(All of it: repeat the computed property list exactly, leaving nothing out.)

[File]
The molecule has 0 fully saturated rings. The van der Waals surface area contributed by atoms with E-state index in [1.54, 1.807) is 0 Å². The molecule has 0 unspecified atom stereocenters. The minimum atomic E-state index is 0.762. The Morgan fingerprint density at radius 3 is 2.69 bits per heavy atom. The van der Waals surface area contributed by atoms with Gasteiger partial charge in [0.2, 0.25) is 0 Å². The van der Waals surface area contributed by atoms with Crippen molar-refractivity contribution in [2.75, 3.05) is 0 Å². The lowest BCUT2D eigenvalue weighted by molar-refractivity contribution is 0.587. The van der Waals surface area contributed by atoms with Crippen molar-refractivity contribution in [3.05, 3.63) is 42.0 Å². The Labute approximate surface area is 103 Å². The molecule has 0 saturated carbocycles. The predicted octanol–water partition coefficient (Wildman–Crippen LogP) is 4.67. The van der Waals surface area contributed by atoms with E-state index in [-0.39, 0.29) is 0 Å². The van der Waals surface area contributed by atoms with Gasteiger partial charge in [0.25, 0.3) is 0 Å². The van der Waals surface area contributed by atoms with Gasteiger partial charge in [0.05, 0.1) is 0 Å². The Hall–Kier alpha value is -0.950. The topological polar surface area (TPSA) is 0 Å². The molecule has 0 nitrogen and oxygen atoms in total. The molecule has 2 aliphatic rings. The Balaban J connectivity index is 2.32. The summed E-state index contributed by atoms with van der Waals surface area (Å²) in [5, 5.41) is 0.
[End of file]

The molecule has 0 fully saturated rings. The van der Waals surface area contributed by atoms with E-state index in [1.54, 1.807) is 0 Å². The molecule has 0 unspecified atom stereocenters. The minimum atomic E-state index is 0.762. The Morgan fingerprint density at radius 3 is 2.69 bits per heavy atom. The van der Waals surface area contributed by atoms with Gasteiger partial charge in [0.2, 0.25) is 0 Å². The van der Waals surface area contributed by atoms with Crippen molar-refractivity contribution in [2.75, 3.05) is 0 Å². The lowest BCUT2D eigenvalue weighted by molar-refractivity contribution is 0.587. The van der Waals surface area contributed by atoms with Crippen molar-refractivity contribution in [3.05, 3.63) is 42.0 Å². The Labute approximate surface area is 103 Å². The molecule has 0 saturated carbocycles. The predicted octanol–water partition coefficient (Wildman–Crippen LogP) is 4.67. The van der Waals surface area contributed by atoms with E-state index in [-0.39, 0.29) is 0 Å². The van der Waals surface area contributed by atoms with Gasteiger partial charge in [0.25, 0.3) is 0 Å². The van der Waals surface area contributed by atoms with Gasteiger partial charge in [0.05, 0.1) is 0 Å². The Hall–Kier alpha value is -0.950. The topological polar surface area (TPSA) is 0 Å². The molecule has 0 nitrogen and oxygen atoms in total. The molecule has 2 aliphatic rings. The Balaban J connectivity index is 2.32. The summed E-state index contributed by atoms with van der Waals surface area (Å²) in [5, 5.41) is 0.